So why is there still a barrier to accessing this data in the energy industry, and is there a solution?

The lack of available real-time streamed data is obviously one core issue. But even if this data is made more easily accessible, there are still barriers to use which we’ve previously explored in detail in our whitepaper.

Although the energy industry is taking strides towards digitalisation, it still relies on historic practices or legacy system architecture. This outdated infrastructure is unable to handle real-time data, particularly as data volume and complexity increase. Once captured, data needs to be cleansed and standardised before any useful insight can be extracted. This is particularly problematic for the energy industry where there is still a lack of common data standards and proprietary data is often siloed.  Adding this extra layer between data capture and data insight can be technically challenging and costly.

Cost is indeed another barrier to accessing real-time data. Upgrading existing infrastructure to make it fit for purpose can be prohibitively expensive. However, we are starting to see the emergence of new technological solutions which enable the integration of real-time, or near real-time, data from multiple sources in a cost-effective process, which is exciting. These solutions, like our own re.alto Connect, combine innovative API connectivity with a new Data-as-a-Service model. Our re.alto Connect Metering service, for example, can provide near real-time metering data tailored to business requirements even in areas without a smart meter roll-out by retrofitting residential sensors over existing analogue metering installations. It then handles data collection, standardisation, API integration and analytics in a fully managed service.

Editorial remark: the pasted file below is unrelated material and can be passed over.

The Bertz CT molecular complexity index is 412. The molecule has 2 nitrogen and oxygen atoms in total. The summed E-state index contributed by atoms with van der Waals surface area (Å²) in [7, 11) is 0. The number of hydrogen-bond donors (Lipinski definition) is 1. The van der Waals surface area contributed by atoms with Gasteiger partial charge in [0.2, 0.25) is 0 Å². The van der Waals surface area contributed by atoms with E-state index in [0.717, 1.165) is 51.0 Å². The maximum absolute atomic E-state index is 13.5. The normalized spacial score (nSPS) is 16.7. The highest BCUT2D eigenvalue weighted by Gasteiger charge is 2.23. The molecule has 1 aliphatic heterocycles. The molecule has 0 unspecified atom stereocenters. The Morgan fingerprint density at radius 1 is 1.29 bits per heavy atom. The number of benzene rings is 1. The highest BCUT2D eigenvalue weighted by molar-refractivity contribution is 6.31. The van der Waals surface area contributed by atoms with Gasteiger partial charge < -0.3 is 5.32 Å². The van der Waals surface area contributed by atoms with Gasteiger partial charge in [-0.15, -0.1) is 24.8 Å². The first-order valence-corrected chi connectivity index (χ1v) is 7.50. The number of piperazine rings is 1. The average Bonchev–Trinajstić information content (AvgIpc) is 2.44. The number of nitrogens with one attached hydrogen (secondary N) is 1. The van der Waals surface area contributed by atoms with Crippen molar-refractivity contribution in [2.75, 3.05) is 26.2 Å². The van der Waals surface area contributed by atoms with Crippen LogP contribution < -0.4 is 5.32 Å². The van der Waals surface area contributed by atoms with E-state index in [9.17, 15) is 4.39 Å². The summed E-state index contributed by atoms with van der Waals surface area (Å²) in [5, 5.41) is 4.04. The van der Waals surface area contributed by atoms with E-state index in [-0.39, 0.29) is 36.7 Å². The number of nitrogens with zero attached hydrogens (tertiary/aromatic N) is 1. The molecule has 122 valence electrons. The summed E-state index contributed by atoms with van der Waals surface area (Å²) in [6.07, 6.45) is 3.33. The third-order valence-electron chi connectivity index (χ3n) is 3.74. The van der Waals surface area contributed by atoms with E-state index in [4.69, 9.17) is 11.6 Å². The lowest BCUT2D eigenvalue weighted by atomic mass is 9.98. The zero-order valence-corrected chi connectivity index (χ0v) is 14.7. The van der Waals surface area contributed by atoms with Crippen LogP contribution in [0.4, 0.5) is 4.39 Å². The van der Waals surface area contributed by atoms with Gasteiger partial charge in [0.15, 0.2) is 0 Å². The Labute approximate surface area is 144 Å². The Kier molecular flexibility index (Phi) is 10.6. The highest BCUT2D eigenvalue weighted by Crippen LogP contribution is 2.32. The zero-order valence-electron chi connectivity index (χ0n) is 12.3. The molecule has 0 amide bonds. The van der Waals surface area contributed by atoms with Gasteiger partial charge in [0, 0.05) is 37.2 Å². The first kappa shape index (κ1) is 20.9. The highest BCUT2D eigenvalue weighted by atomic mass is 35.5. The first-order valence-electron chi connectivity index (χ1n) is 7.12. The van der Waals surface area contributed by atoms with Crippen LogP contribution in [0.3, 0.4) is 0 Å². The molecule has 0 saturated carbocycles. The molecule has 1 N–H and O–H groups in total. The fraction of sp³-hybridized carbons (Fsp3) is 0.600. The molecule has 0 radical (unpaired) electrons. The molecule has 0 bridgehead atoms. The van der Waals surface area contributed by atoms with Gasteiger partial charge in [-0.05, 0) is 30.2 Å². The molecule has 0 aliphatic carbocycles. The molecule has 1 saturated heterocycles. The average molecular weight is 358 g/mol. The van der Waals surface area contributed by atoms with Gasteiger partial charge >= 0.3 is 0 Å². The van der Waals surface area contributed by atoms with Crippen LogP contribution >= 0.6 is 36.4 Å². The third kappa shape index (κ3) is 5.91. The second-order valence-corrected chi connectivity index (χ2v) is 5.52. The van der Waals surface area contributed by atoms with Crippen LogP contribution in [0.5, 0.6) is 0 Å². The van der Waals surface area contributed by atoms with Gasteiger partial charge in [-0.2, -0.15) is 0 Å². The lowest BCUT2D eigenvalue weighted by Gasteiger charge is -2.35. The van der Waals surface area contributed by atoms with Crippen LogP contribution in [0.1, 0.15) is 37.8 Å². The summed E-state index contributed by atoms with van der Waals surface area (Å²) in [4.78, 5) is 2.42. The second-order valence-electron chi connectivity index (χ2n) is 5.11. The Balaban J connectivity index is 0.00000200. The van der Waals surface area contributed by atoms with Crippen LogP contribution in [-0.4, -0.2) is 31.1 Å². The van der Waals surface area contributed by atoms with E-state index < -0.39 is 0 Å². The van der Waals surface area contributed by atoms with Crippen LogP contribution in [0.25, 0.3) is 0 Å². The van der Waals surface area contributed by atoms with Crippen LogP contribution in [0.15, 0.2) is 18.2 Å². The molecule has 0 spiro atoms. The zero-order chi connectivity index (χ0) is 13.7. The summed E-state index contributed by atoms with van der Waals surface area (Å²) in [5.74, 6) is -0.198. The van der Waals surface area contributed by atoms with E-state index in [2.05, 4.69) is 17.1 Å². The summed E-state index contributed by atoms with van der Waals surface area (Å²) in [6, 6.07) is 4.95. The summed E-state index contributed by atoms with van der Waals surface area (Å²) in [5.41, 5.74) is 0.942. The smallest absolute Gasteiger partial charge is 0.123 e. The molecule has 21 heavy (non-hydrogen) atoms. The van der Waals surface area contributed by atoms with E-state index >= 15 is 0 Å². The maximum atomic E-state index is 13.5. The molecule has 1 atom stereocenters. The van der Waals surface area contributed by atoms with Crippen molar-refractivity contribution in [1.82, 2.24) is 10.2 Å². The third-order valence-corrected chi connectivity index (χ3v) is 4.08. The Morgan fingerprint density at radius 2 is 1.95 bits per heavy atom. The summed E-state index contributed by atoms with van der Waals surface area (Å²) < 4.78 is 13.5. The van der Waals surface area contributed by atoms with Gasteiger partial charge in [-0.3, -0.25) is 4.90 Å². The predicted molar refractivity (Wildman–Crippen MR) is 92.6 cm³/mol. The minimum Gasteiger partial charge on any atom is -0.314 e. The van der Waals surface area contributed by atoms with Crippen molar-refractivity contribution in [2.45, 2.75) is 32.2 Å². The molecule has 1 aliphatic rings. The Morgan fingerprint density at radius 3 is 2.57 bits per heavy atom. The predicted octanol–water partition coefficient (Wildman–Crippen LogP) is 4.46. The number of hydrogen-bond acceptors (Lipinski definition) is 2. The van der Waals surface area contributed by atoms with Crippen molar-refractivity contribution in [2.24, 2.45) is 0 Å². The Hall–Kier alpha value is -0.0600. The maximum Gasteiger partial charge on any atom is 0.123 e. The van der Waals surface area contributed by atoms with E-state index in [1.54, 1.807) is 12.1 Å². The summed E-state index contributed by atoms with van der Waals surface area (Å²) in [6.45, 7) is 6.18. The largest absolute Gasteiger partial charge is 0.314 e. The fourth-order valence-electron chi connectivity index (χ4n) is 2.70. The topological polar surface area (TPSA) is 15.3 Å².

Why is it so valuable?

If you look at other industries like e-commerce or financial services, it’s clear that real-time data gives companies a clear commercial advantage – it enables them to move faster and make more agile, strategic decisions. Real-time data and real-time analytics deliver increased operational efficiency and improves the accuracy of decision making. Crucially, they enable businesses to personalise their services for a truly customer-centric model.

These benefits absolutely ring true for forward-thinking energy companies, but the potential is yet to be fully realised. Utilities, for example, could use real-time consumption data to tailor dynamic tariffs for customers or incentivise off-peak usage. It has the potential to accelerate the move towards distributed generation and widespread local energy communities by flattening the load curve at a local level and enabling consumers to play a more active role in supply. In a nutshell, real-time data is the enabler for the customer-centric business model we call Energy-as-a-Service. But for energy, the benefit of real-time data goes further still. There’s no doubt that real-time energy data is the missing piece of the jigsaw puzzle for the transition to a more sustainable system, the key to smart grids and full integration of renewable energy sources.

If you are looking for access to near real-time energy data, check out our re.alto Connect solutions.

Or click here to get access to near-real-time metering data across Europe directly.